MORE than 1.1 million visitors spent $17.2 million and supported 176 jobs at Oklahoma’s three national parks in 2013.
Didn’t know Oklahoma had any national parks? We don’t, at least not by that name. The above figures from the National Park Service relate to NPS-affiliated sites in Cheyenne, the Sulphur area and Oklahoma City. The first is a national battlefield historic site, the second is a national recreation area and the third is a national memorial. Only the second comes close to being a park in the traditional sense.
Every state in the nation except Delaware has an NPS-affiliated site, but only about half the states have an actual national park. Oklahoma hasn’t had one since the 1970s, when the former Platt National Park in Sulphur was folded into the management of the nearby Arbuckle National Recreation Area and renamed the Chickasaw National Recreation Area. Platt had functioned as a recreational area since five years before Oklahoma became a state.
Attendance and spending at the three sites was down last year because of the 16-day government shutdown in October. This affected most NPS sites, resulting in an overall drop in attendance and economic benefits from national parks nationwide.
An NPS-commissioned study on the economic effects of national parks seems designed to warn against future government shutdowns. The 2013 shutdown was politically tone deaf and seems pointless in retrospect, but most taxpayers understand that federal spending can’t continue growing as it has — even if it means reduced budgets for national parks.
Returning to society after leaving prison is a major challenge for offenders. For those suffering from mental illness, the challenges are even greater. The Oklahoma Department of Human Services plans to explore some of those challenges in the first installment of its fall lecture series. The title of the lecture, by New York attorney and social worker Henry Dlugacz, is “The Offender with Mental Disabilities: Critical Issues in Correctional Mental Health and Planning for Successful Re-entry.” Dlugacz has spent most of his 30-year career in this area. He’s a clinical assistant professor of psychiatry and behavioral sciences at New York Medical College and a partner in a New York law firm. His talk will be at noon Aug. 26, at the Oklahoma History Center. The issue is particularly relevant in Oklahoma given that about half of all state inmates have a history of, or now exhibit, some form of mental illness. Kudos to DHS for advancing the conversation.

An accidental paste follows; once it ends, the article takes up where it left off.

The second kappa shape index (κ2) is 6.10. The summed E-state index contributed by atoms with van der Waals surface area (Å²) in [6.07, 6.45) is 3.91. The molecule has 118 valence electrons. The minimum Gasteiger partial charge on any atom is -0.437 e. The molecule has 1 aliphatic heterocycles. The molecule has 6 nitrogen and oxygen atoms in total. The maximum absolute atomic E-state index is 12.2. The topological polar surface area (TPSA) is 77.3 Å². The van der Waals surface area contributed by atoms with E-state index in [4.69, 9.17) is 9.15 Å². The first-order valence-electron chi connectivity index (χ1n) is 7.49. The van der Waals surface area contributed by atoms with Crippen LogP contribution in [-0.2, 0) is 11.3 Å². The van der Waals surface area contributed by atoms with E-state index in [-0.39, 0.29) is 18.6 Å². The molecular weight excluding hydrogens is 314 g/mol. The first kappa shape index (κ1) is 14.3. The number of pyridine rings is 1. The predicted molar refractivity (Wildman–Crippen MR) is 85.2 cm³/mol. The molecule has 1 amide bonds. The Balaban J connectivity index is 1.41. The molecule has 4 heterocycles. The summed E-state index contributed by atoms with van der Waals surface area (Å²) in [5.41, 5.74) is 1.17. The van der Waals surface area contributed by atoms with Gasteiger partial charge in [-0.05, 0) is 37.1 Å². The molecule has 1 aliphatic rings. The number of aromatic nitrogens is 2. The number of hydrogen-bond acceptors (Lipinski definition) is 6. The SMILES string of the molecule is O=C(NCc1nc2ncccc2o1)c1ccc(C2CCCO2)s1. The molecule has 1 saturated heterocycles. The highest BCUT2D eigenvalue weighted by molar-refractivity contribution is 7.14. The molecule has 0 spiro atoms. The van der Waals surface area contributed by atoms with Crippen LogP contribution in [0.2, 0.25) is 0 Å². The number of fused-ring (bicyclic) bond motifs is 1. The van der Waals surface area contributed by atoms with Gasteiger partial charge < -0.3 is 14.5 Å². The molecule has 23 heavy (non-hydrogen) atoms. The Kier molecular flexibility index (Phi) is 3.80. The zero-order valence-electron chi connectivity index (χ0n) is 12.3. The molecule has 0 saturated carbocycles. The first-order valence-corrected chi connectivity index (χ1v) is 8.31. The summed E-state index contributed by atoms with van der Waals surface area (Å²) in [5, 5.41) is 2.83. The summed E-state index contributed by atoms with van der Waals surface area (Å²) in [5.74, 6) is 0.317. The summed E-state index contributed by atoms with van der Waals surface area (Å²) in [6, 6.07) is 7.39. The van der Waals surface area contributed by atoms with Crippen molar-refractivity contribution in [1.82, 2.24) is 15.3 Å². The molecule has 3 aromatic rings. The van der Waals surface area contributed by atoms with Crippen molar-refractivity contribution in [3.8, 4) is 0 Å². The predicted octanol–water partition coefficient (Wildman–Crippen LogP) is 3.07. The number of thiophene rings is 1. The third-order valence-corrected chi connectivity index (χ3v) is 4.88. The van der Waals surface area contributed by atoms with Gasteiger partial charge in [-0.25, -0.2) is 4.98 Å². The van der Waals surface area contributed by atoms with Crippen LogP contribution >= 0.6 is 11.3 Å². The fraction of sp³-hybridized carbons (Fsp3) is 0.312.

Former NFL coach Tony Dungy told the Tampa Tribune that if he were still in the business, he wouldn’t have drafted Missouri defender Michael Sam. Sam made it known before the draft that he’s gay. His selection by the St. Louis Rams in the waning moments of the final round became a sensation. Dungy said in the Tribune that if he were coaching today, he wouldn’t want to deal with the attendant distractions. This became a sensation of its own, with critics howling and Dungy’s remarks getting dissected every which way. And, naturally, in these uber politically correct times, Dungy felt compelled to issue a clarification — which earned further scorn from some because he didn’t change his mind. All those doing the screaming could take a lesson from Sam. “Thank God he wasn’t the St. Louis Rams coach,” he said, laughing, after a practice this week. Sam also said he had “great respect” for Dungy and “like everyone in America, everyone is entitled to their own opinions.” But if those opinions are “wrong,” watch out.
Voters tuning out, not turning out
People may be unhappy with the direction of this country, but they’re not so upset that they’re actually voting, according to a Center for the Study of the American Electorate analysis of turnout in primary elections this year. The center found that more than half the states to hold primary elections have seen record low turnouts. Of the nearly 123 million voters eligible to cast ballots in primaries, only 18 million have done so. Participation in Democratic primaries declined 29 percent nationally compared with 2010, while Republican participation declined 15 percent. Oklahoma, however, has been an exception. The U.S. Senate primary race between former state House Speaker T.W. Shannon, R-Lawton, and U.S. Rep. James Lankford, R-Oklahoma City, helped fuel record turnout in the GOP primary. Even so, that “record” involved roughly 10 percent of those eligible to vote. That’s not much to brag about.